My Two Favorite Late-Season Maples

Chalk maple on the left and Bloodgood Japanese maple on right are two stellar very late-season performers in the Sperry home landscape.

There are two trees in our gardens that I know will give us a show every fall. But I always get a little nervous when Thanksgiving passes and they’re still looking like summer – no change toward their fall glory.

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These are always the last two trees to turn in our gardens. Long after the ginkgoes and Coralbark maples. Long after the pistachios, crape myrtles and even most of the red oaks.

Chalk maple and my wife’s favorite of all the Japanese maples, the one called ‘Bloodgood.’

Chalk maple is growing in middle of a planting of Nellie R. Stevens hollies. Now 36 years old, it has probably achieved its mature height. I honestly forget about it out where it’s growing – that is, until it bursts forth with the golden fall foliage like it has this week.

Chalk maple…
I bought this from a fabulous little nursery in West Austin 36 years ago. I figured if it would grow for them in their Hill Country alkaline soils it would probably do great for me in DFW.

Then I looked it up. (Acer leucoderme.) The TAMU horticulture website describes it as “The loveliest as well as the rarest of Texas’s maples.” It says it comes from the Sabine National Forest (uh oh), and that it prefers acidic or neutral soils (UH OH for me).

But my little tree has just done famously. I have it planted on the woodland edge of my landscape, hollies on one side, bare shaded hillside on the other and towering pecans and oaks overhead. And it has thrived.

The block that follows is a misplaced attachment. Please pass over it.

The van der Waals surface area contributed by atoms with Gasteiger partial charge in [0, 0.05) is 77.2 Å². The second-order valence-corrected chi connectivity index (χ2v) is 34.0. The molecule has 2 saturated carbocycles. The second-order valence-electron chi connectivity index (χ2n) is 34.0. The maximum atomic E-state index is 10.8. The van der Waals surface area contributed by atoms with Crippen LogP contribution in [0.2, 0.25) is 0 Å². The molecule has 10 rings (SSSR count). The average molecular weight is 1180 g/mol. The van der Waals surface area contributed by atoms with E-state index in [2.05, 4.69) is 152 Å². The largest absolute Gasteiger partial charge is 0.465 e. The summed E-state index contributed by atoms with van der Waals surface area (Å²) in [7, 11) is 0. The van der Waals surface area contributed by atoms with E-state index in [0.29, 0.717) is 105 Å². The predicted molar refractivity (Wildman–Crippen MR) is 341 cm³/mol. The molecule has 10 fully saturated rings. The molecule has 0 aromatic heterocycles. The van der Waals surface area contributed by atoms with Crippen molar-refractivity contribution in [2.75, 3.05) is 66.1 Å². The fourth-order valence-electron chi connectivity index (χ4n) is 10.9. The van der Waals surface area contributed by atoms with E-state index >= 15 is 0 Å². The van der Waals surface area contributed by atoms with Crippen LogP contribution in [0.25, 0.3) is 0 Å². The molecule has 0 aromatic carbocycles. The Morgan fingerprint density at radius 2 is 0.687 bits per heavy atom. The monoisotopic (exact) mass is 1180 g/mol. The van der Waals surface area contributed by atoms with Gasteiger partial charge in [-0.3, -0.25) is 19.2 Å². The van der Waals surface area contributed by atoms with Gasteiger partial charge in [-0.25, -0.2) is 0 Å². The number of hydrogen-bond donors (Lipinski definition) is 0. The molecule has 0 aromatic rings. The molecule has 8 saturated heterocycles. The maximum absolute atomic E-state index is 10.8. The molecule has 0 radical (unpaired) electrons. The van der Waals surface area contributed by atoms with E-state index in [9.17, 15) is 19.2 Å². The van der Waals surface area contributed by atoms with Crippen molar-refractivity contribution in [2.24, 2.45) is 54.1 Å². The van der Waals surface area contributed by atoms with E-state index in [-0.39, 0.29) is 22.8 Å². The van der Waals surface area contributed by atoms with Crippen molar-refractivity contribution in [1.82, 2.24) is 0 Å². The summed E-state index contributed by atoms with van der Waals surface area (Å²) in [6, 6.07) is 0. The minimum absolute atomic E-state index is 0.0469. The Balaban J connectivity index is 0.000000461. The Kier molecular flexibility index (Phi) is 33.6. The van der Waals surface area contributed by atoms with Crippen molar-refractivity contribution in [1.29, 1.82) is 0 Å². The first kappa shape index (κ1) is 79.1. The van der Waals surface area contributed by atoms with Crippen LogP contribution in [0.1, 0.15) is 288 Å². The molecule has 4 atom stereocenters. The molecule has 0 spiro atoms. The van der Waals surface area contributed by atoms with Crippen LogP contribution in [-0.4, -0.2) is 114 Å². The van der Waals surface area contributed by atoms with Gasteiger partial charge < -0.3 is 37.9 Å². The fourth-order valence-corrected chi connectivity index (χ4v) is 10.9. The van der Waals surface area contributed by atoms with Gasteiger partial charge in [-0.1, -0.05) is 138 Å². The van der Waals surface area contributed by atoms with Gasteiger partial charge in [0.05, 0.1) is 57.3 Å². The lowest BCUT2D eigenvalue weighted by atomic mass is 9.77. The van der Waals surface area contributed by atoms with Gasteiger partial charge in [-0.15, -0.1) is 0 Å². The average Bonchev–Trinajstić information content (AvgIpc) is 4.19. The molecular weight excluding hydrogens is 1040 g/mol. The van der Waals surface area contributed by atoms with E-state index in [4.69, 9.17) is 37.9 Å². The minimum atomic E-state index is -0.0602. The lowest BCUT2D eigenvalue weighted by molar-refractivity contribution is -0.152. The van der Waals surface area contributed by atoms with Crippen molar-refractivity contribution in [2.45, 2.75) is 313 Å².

I rarely see it in nurseries I frequent, but maybe it’s more common in nurseries as you head toward the Sabine National Forest. As for me, I’m just glad that I found it.

It’s easy to see why my wife is in love with Bloodgood Japanese maples. This one greets her as she comes and goes on our driveway. That’s a Shumard red oak’s trunk behind it. That tree, now 50 feet tall, was only 12 feet tall when we built our home in 1978.

Japanese maple ‘Bloodgood’
There are literally hundreds of named varieties of Japanese maples, all stemming from the species Acer palmatum.

The straight species has star-shaped leaves that are medium-green in color. The tree grows to 25 to 30 feet in height and almost that wide.

Named varieties, however, range from just 2-3 feet at maturity, to as tall as the species. Their leaves are star-shaped, while many are highly fringed, even frilly. Many are green, but the most dramatic (and therefore the most popular) are the types with reddish-purple leaves. Most of those are vivid when their new growth emerges in the spring. Many are striking in the fall. Most are dull reddish-green all summer.

Bloodgood Japanese maples, by comparison, hold their red color better in summer’s heat than just about any other selection. My wife loves looking out our back windows and seeing that color wherever she looks. Every time I head out to a garden center intent on adding a couple of different Japanese maples to our collection, I come back with more Bloodgoods. I’m a practical man.

I took 20 photos of our little drive-side Bloodgood tree just before the big winds this week. I hated not to share another.

These trees’ basic needs…
Both species are better adapted to the eastern 40 percent of Texas (in very loose terms, I-35 and eastward). That’s because soils and climate (humidities) are more favorable there.
Both of these maples do best in mostly shade – especially shade from the hot afternoon sun in the summer.
Deep, rich and highly organic soils are always best.
Maintain a uniform and constant supply of moisture to the trees. If you allow them to dry out, their leaf margins will scorch and burn. You may even lose the plants entirely.
Few/no insects or diseases bother these trees.

Posted by Neil Sperry
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